In this feature on early ship QSLs, we begin first with some very old color postcards associated with wireless transmissions in the early days. Our three oldest cards in this style all show the same picture, an artistic rendition of a humor scene. Two ships out on the ocean are talking to each other in Morse Code, and one fish underwater nearby says to another: What are they talking about?
The oldest of these cards is postmarked on December 4 in the ancient year 1902. The second card is postmarked two years later, and the third card is not postmarked at all. It seems that these cards were all printed in the year 1902, and they could apparently lay claim to being the oldest wireless cards in the world.
A wireless card dated in August in the year 1910 is just on 100 years old. This card is printed
in the German language and script, and it carries the Captain’s arrival message when the ship Blücher arrived at Gudvangen Fjord in Norway.
Another early wireless card shows a large passenger ship communicating a Christmas message to a land station. Quite coincidentally, this postcard is postmarked December 24, 1914, which is the date of the remarkable Christmas truce on the front lines during World War I.
However, we are also holding several QSL card issued for wireless and radio transmissions from transmitters aboard ships at sea; passenger liners, cargo vessels, and navy ships. The oldest of these cards is postmarked May 21, 1924, and it verifies the reception of a spark wireless transmission from a 1 kW transmitter on board the vessel Ka-Imi-Loa. At the time, the Kaimiloa was at anchor off New Caledonia in the South Pacific.
Another QSL card, dated in the year 1925, is actually a reception report on a QSL card, and it reports the reception of an amateur QSO from 7RY in the United States. At the time, the USS Wyoming was in the Pacific, near Hawaii, and the callsign of the transmitter on board this navy vessel was NWQ. This QSL is actually double sized and it is printed on paper rather than on card.
Then too, we hold a QSL card from station NRRL on board another navy vessel, the USS Seattle, at the time when the Great White Fleet was steaming towards the Australian waters.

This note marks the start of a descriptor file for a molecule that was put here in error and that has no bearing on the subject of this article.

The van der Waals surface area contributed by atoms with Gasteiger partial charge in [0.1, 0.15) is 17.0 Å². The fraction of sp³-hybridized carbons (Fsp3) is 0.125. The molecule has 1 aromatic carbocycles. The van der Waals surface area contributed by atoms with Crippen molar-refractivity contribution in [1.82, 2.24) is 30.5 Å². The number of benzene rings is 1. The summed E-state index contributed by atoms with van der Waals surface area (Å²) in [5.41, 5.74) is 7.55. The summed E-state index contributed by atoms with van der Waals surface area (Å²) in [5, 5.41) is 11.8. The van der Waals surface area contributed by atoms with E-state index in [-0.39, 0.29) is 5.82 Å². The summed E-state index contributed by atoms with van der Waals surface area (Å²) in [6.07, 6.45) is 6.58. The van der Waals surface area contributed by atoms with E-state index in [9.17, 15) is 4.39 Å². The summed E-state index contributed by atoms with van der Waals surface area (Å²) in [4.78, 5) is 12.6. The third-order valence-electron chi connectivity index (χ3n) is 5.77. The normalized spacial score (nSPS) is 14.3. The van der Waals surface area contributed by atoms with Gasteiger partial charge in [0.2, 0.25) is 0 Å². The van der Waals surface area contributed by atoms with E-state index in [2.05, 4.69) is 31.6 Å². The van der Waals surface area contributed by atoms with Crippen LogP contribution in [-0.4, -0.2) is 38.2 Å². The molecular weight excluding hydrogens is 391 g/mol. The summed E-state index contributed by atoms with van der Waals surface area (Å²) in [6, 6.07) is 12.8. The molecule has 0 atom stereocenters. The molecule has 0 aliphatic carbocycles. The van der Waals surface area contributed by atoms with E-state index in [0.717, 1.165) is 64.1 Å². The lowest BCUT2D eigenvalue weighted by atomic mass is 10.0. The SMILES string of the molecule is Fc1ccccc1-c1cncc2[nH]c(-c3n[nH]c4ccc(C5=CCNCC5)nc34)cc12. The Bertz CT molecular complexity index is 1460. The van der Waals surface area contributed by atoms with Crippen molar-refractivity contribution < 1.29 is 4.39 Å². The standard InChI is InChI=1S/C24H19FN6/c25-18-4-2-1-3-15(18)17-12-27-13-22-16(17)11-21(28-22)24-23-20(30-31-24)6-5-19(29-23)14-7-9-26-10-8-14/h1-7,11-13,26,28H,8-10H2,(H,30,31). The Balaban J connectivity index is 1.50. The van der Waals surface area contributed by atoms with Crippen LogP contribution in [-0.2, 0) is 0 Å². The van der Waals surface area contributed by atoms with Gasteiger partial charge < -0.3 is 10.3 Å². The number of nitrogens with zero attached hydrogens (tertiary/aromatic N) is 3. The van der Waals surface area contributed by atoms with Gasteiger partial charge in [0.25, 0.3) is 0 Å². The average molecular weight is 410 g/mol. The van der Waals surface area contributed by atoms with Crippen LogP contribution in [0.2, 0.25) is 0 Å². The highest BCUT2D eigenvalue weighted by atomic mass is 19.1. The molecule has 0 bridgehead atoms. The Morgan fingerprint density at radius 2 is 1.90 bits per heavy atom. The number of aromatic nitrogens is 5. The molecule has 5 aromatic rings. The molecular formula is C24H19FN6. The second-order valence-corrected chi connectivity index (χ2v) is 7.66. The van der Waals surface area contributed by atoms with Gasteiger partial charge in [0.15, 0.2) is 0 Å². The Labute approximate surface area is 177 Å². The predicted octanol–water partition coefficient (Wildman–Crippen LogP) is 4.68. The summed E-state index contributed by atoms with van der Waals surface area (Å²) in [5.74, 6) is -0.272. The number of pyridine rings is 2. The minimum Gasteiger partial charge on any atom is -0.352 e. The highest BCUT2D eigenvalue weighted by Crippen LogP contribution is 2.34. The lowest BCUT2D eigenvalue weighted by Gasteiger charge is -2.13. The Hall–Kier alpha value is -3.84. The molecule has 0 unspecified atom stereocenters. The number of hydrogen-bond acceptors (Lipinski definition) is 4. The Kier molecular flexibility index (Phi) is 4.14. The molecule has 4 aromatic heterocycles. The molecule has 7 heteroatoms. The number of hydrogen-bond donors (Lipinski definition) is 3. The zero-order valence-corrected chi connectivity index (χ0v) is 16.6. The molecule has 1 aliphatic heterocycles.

We go back to the Kaimiloa, and its interesting story. In the year 1924, business man Medford Kellum formed what he called the Kaimiloa Expedition in association with the Bishop Museum in Honolulu. The purpose of this expedition was to scientifically study peoples and islands in various areas of the exotic South Pacific. The name Kaimiloa means, in the Hawaiian language, distant traveler.
Originally, this schooner carried a spark wireless transmitter licensed with the callsign KFUH and rated at 1 kW. However, during the first phase of its tour in the South Pacific, the operator had difficulty in making adequate wireless contact with the United States.
The owner, Medford Kellum gave approval for the installation of a valve, or tube, transmitter and so the Kaimiloa was taken back to Honolulu to receive the new equipment which was installed in May 1925. The transmitter was actually a double unit made up of two transmitters rated at 250 watts.
Soon afterwards, the Kaimiloa resumed its exploratory tour in the South Pacific, calling at several different island groups. Several QSL cards were issued from station KFUH, and posted in Suva, Fiji. It is probable that several news items from the expedition were passed on at times to the news world via station KFUH, and perhaps, even some voiced commentaries.
The claim to fame on the part of the Kaimiloa was that the electronic transmitter placed aboard was, it is stated, the very first occasion in the history of radio in which a valve, or tube, transmitter was installed on board a ship.
From: Wavescan N72 – July 11, 2010